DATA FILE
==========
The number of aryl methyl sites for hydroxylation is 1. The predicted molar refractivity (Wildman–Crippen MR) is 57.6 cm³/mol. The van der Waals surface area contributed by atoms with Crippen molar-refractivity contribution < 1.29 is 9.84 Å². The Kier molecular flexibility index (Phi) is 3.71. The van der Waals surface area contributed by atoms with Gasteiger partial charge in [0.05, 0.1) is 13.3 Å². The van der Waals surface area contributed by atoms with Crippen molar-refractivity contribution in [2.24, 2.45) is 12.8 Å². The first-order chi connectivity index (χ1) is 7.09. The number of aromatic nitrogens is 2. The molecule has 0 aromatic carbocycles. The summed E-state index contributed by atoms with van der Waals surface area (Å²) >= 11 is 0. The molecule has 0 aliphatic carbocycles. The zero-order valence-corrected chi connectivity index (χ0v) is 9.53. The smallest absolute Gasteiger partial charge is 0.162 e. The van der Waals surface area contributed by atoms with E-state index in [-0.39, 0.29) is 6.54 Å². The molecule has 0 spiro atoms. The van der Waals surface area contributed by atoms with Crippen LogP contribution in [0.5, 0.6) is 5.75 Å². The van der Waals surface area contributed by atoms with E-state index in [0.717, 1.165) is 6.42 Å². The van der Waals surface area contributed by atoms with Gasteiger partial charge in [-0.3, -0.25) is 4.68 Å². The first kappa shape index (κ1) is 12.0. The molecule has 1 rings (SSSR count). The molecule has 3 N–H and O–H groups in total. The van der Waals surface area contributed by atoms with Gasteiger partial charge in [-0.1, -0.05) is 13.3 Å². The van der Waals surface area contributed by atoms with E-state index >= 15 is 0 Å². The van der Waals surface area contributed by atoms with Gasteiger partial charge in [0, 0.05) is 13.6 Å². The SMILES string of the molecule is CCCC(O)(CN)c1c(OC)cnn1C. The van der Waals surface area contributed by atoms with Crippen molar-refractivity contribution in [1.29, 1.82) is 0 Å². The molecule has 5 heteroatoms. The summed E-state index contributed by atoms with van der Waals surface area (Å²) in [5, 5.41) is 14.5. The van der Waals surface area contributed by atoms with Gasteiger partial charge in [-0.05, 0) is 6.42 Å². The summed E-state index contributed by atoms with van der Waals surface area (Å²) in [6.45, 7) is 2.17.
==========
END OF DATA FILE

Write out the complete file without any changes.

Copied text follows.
The number of aryl methyl sites for hydroxylation is 1. The predicted molar refractivity (Wildman–Crippen MR) is 57.6 cm³/mol. The van der Waals surface area contributed by atoms with Crippen molar-refractivity contribution < 1.29 is 9.84 Å². The Kier molecular flexibility index (Phi) is 3.71. The van der Waals surface area contributed by atoms with Gasteiger partial charge in [0.05, 0.1) is 13.3 Å². The van der Waals surface area contributed by atoms with Crippen molar-refractivity contribution in [2.24, 2.45) is 12.8 Å². The first-order chi connectivity index (χ1) is 7.09. The number of aromatic nitrogens is 2. The molecule has 0 aromatic carbocycles. The summed E-state index contributed by atoms with van der Waals surface area (Å²) >= 11 is 0. The molecule has 0 aliphatic carbocycles. The zero-order valence-corrected chi connectivity index (χ0v) is 9.53. The smallest absolute Gasteiger partial charge is 0.162 e. The van der Waals surface area contributed by atoms with E-state index in [-0.39, 0.29) is 6.54 Å². The molecule has 0 spiro atoms. The van der Waals surface area contributed by atoms with Crippen LogP contribution in [0.5, 0.6) is 5.75 Å². The van der Waals surface area contributed by atoms with E-state index in [0.717, 1.165) is 6.42 Å². The van der Waals surface area contributed by atoms with Gasteiger partial charge in [-0.3, -0.25) is 4.68 Å². The first kappa shape index (κ1) is 12.0. The molecule has 1 rings (SSSR count). The molecule has 3 N–H and O–H groups in total. The van der Waals surface area contributed by atoms with Gasteiger partial charge in [-0.1, -0.05) is 13.3 Å². The van der Waals surface area contributed by atoms with E-state index >= 15 is 0 Å². The van der Waals surface area contributed by atoms with Gasteiger partial charge in [0, 0.05) is 13.6 Å². The SMILES string of the molecule is CCCC(O)(CN)c1c(OC)cnn1C. The van der Waals surface area contributed by atoms with Crippen molar-refractivity contribution in [1.29, 1.82) is 0 Å². The molecule has 5 heteroatoms. The summed E-state index contributed by atoms with van der Waals surface area (Å²) in [5, 5.41) is 14.5. The van der Waals surface area contributed by atoms with Gasteiger partial charge in [-0.05, 0) is 6.42 Å². The summed E-state index contributed by atoms with van der Waals surface area (Å²) in [6.45, 7) is 2.17.